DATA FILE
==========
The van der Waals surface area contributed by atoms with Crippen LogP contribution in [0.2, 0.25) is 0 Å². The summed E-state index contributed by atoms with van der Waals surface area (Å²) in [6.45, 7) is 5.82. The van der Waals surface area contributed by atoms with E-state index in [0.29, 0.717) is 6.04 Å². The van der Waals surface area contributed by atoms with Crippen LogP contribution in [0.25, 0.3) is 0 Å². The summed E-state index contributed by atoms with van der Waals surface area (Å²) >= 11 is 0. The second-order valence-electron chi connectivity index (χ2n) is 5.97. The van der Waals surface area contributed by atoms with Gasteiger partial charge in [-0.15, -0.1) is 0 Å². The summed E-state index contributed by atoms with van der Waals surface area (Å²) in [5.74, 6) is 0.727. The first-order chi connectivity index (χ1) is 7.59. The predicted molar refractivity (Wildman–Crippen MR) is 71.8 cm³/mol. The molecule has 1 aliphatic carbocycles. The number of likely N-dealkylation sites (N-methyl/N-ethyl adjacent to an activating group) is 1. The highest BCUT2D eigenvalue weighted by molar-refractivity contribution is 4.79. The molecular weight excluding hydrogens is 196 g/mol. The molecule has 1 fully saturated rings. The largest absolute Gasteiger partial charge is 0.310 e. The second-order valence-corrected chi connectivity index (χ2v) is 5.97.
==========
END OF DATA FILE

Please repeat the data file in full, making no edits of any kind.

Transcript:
The van der Waals surface area contributed by atoms with Crippen LogP contribution in [0.2, 0.25) is 0 Å². The summed E-state index contributed by atoms with van der Waals surface area (Å²) in [6.45, 7) is 5.82. The van der Waals surface area contributed by atoms with E-state index in [0.29, 0.717) is 6.04 Å². The van der Waals surface area contributed by atoms with Crippen LogP contribution in [0.25, 0.3) is 0 Å². The summed E-state index contributed by atoms with van der Waals surface area (Å²) >= 11 is 0. The second-order valence-electron chi connectivity index (χ2n) is 5.97. The van der Waals surface area contributed by atoms with Gasteiger partial charge in [-0.15, -0.1) is 0 Å². The summed E-state index contributed by atoms with van der Waals surface area (Å²) in [5.74, 6) is 0.727. The first-order chi connectivity index (χ1) is 7.59. The predicted molar refractivity (Wildman–Crippen MR) is 71.8 cm³/mol. The molecule has 1 aliphatic carbocycles. The number of likely N-dealkylation sites (N-methyl/N-ethyl adjacent to an activating group) is 1. The highest BCUT2D eigenvalue weighted by molar-refractivity contribution is 4.79. The molecular weight excluding hydrogens is 196 g/mol. The molecule has 1 fully saturated rings. The largest absolute Gasteiger partial charge is 0.310 e. The second-order valence-corrected chi connectivity index (χ2v) is 5.97.